The forces of common sense, or at least equal treatment under whatever passes for NCAA law, have won a victory. The NCAA has announced it will no longer sell team-specific memorabilia and merchandise at its website, ShopNCAASports.com.
The issue came to light as the NCAA began investigating Texas A&M quarterback Johnny Manziel for allegedly profiting off the use of his own name while selling autographs. However, as it turns out, the NCAA was also profiting off the use of Manziel's name through the sale of both uniform-style jerseys and direct-reference t-shirts. Multiple searches of various players' names on the shopping site took users directly to uniforms with those players' numbers.
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When asked about the incongruity of such a policy, NCAA president Mark Emmert responded with humility and an awareness of the unfortunate appearance of impropriety. Kidding! Emmert acted in classic NCAA fashion: like a kid caught with his hand in the cookie jar who responds by saying that cookies are unhealthy and he was just reaching in there to throw them away. To protect the children, of course.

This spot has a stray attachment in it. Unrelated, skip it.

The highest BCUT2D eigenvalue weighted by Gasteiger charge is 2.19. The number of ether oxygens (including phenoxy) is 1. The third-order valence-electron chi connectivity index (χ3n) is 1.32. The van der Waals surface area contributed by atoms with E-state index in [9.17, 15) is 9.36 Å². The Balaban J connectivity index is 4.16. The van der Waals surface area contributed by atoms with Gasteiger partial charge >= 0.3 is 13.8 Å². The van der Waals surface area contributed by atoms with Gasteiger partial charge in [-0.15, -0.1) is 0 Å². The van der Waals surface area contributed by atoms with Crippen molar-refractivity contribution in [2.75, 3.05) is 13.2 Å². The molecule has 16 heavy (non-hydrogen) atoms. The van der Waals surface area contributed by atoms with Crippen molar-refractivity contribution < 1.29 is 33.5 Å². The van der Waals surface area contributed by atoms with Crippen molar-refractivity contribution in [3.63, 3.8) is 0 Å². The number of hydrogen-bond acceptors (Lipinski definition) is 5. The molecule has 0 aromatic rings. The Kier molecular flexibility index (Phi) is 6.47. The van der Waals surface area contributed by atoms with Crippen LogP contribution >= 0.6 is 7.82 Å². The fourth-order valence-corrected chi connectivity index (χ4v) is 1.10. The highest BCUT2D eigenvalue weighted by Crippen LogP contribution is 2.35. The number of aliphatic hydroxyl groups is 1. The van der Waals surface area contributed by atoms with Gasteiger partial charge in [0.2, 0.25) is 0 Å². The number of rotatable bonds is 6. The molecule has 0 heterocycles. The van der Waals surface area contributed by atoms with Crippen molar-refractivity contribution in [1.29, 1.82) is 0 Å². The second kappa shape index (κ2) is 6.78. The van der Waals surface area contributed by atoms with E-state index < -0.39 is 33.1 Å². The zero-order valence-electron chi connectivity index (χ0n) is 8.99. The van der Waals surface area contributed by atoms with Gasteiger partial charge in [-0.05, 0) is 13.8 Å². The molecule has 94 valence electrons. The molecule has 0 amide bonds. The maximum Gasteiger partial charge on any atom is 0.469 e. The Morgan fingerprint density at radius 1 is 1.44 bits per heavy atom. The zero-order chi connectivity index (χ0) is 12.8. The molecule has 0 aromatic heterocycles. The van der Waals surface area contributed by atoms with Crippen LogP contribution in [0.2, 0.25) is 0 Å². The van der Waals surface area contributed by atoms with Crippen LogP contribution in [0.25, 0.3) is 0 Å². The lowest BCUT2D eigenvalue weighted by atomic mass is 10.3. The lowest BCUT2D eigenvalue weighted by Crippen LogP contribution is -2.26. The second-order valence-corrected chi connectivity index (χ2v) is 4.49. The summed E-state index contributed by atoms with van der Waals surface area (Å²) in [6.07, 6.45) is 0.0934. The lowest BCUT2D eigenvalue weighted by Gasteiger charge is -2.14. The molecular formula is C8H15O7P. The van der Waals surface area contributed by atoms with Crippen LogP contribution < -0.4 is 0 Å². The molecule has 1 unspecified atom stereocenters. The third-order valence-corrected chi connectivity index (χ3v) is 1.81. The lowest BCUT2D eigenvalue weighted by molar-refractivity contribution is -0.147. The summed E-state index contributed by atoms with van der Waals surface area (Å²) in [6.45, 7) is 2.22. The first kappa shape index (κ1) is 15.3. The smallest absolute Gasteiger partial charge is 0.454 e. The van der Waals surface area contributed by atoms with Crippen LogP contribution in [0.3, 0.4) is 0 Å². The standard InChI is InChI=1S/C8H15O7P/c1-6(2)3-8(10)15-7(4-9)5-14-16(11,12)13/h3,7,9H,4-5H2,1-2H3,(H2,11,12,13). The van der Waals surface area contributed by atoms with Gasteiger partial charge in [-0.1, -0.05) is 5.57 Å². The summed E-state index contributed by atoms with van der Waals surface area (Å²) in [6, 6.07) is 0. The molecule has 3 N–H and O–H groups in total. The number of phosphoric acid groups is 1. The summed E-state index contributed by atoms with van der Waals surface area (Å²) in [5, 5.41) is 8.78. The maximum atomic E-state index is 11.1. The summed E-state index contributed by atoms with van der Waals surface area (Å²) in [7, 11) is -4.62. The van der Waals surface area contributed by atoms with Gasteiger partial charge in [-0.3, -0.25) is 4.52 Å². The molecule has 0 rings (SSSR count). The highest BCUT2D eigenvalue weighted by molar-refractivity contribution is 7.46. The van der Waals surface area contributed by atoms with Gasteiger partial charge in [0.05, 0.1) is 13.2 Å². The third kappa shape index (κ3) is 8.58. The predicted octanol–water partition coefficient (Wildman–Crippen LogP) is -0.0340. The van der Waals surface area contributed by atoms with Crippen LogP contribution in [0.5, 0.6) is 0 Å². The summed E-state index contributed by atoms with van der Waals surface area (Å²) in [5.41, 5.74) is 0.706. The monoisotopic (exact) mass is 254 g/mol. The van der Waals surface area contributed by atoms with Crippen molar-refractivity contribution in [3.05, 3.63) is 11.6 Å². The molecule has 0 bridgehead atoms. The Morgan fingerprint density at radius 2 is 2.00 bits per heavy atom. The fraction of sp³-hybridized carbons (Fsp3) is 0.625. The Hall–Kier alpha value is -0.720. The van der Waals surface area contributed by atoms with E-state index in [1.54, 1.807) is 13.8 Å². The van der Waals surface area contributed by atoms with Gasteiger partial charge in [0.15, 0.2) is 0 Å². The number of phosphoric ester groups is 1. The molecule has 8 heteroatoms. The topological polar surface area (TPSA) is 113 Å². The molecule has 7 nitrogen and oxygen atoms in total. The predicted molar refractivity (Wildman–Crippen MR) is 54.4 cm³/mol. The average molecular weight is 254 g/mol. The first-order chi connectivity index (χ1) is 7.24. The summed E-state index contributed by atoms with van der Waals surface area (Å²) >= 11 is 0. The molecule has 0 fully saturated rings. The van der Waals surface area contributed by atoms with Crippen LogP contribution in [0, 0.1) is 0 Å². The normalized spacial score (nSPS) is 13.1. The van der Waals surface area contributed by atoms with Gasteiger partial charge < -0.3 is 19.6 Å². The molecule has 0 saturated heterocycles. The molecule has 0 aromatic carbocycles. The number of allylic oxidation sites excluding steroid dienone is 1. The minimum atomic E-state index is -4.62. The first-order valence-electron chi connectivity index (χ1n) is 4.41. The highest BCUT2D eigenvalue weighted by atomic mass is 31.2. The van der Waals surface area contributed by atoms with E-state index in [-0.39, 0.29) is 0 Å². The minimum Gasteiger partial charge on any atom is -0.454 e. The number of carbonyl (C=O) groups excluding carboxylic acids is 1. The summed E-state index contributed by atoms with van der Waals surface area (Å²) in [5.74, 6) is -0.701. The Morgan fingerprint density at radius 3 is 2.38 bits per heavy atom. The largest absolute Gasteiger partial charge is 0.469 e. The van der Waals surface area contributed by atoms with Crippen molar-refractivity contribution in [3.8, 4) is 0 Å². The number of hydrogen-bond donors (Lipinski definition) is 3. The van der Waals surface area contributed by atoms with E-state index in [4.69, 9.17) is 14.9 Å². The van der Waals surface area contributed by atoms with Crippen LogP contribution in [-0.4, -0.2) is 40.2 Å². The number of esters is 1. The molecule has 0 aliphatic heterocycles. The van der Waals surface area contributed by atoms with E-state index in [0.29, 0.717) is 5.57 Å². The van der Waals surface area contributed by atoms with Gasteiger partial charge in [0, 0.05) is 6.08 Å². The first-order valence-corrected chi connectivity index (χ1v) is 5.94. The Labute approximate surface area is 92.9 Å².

"There's no compelling reason the NCAA should essentially be re-selling paraphernalia from institutions," Emmert said in a Thursday conference call. "I can't speak to why we entered into that enterprise, but it's not something that's appropriate for us, and we're going to exit it."
Emmert's words couch the decision as a matter of market segmentation and business strategy, not hypocrisy. But it's impossible to see this as anything but the NCAA getting called out on its self-serving policies.
ShopNCAASports.com isn't technically an NCAA property; it's owned by Fanatics Retail Group and serves as an aggregator of several shops. But the site has the NCAA's imprimatur all over it. The NCAA is now, at long last, sensitive to public impressions that it may be taking unfair advantage of the labor of its workforce, as multiple lawsuits involving unfair usage of players' images are working their way through the courts.